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Re: summary of 'a triple is not unique' and 'statements/reified' statements

From: Graham Klyne <GK@Dial.pipex.com>
Date: Wed, 29 Nov 2000 20:17:02 +0000
Message-Id: <4.3.2.7.2.20001129194249.02293f00@pop.dial.pipex.com>
To: Libby Miller <Libby.Miller@bristol.ac.uk>
Cc: www-rdf-interest@w3c.org
At 02:46 PM 11/28/00 +0000, Libby Miller wrote:

>Hi all,
>
>I've been following the threads about statements with interest, and I've
>had a go at summarising them. There's a document at
>
>http://ilrt.org/discovery/2000/11/statements/

Libby,

this is a useful attempt on a difficult subject.  By "difficult", I mean 
that there are clearly many subtleties that cause different people to see 
things differently -- it all seems quite simple to me ... for today at 
least ;-)

I think my earlier message 
(http://lists.w3.org/Archives/Public/www-rdf-interest/2000Nov/0280.html), 
which you cite, captures my view.  Based on that, I have some comments on 
your interpretation:


>1. 'reified statements are statings'
>
>Jonas Liljegren, Seth Russell(?), Graham Klyne, Pierre-Antoine Champin, 
>Jonathan Borden
>
>On this view, although a reified statement represents a statement, it is 
>only one possible representation of it. There is therefore not
>necessarily a one-to-one correspondence between a statement and its 
>reification (Graham Klyne).

Precisely.

>Statements may or may not be unique (there seems to be a preference for 
>uniqueness, in some sense, maybe within a context (space) or
>model). Introduction of spaces: Jonathan Borden.

The RDF model seems to say that statements are unique.  Contexts don't 
change this.

>This means that reified statements should be regarded as unique of 
>themselves and as statings. Each stating is unique. If someone else makes
>a reified statement with the same subject, predicate and object 
>properties, then we cannot regard that stating as being the same as the first.
>The loss of information that occurs in Liljegren's example would not occur.

Here, I differ slightly:  IMO, uniqueness of a reification depends entirely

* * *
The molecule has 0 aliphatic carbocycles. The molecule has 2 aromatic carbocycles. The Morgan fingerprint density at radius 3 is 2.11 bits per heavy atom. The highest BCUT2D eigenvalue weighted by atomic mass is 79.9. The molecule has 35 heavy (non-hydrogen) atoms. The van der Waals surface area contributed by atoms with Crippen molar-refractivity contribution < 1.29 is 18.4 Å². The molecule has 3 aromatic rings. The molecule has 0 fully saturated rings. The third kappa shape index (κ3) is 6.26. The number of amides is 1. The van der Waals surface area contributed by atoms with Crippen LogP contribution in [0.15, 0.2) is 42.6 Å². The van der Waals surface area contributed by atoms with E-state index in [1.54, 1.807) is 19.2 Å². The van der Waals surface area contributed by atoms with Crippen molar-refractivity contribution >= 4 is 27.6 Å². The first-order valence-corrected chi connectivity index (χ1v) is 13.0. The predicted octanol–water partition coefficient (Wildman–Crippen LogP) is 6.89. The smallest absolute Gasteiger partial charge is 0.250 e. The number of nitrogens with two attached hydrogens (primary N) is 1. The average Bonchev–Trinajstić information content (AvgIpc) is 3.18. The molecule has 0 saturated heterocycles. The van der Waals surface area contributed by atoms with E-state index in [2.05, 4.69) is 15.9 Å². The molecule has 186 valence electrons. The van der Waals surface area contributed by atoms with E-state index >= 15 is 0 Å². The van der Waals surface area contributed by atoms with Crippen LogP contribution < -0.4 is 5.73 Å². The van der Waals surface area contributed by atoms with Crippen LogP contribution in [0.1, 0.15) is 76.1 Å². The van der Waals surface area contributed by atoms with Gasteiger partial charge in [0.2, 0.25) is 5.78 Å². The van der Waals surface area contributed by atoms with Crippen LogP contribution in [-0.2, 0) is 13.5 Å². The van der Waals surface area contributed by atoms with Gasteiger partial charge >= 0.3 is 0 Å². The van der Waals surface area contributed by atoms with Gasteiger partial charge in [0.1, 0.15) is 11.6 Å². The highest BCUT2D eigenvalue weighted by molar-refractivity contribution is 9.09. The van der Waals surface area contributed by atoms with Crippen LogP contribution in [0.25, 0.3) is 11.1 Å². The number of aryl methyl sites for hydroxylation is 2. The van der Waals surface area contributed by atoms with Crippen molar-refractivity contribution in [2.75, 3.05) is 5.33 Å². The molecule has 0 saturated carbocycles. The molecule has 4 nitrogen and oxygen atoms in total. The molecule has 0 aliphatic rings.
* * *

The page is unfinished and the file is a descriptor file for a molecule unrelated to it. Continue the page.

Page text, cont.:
on the URI that identifies the statement resource; i.e. the 'r' in:

    [r]--rdf:type------->[rdf:Statement]
    [ ]--rdf:predicate-->[p]
    [ ]--rdf:subject---->[s]
    [ ]--rdf:object----->[o]

If one document or context makes an assertion about the statement [r], and 
some other document makes a different assertion using the same URI for [r], 
then they are assertions about the *same* stating, even though the 
reification is invoked in very different places.

>However, when a reified statement is given a URI via the ID attribute then 
>this implies that any reified statement with that URI is referring to
>the same stating.

Yes.


>problems
>
>      loss of some information, because the distinction between the 
> statement and the stating is being lost, so that we are removing the
>      possibility of aggregation of this part of the data.

I don't agree with this.  The distinction still exists.  The fact that the 
statement is an abstraction that is not directly represented in RDF does 
not remove the distinction.


[As I write this, I think I see one of the misunderstandings...]

Reification should NOT be regarded as synonymous with 
"stating".  Reification is the mechanism we have to create a resource that 
models a statement;  asserting that a statement was stated in some context 
(i.e. describing a "stating") is just one thing we can do with a reification:

    [r1]--rdf:type------->[rdf:Statement]
    [  ]--rdf:subject---->[Foo]
    [  ]--rdf:predicate-->[heightInMillimetres]
    [  ]--rdf:object----->"25.4"
    [  ]--statedBy------->[Somebody]

But, we might alternatively wish to assert that two statements are 
equivalent, without asserting the truth of either, or even asserting that 
anybody made such a claim (stating):

    [r1]--rdf:type------->[rdf:Statement]
    [  ]--rdf:subject---->[Foo]
    [  ]--rdf:predicate-->[heightInMillimetres]
    [  ]--rdf:object----->"25.4"

    [r2]--rdf:type------->[rdf:Statement]
    [  ]--rdf:subject---->[Foo]
    [  ]--rdf:predicate-->[heightInInches]
    [  ]--rdf:object----->"1"

    [r1]--equivalentStatement-->[r2]

To reiterate:  the second example uses above reifications of two (abstract) 
RDF statements to make the assertion that the statements are 
equivalent.  Neither of these reifications are "statings".

#g
--


------------
Graham Klyne
(GK@ACM.ORG)
Received on Wednesday, 29 November 2000 16:07:39 GMT

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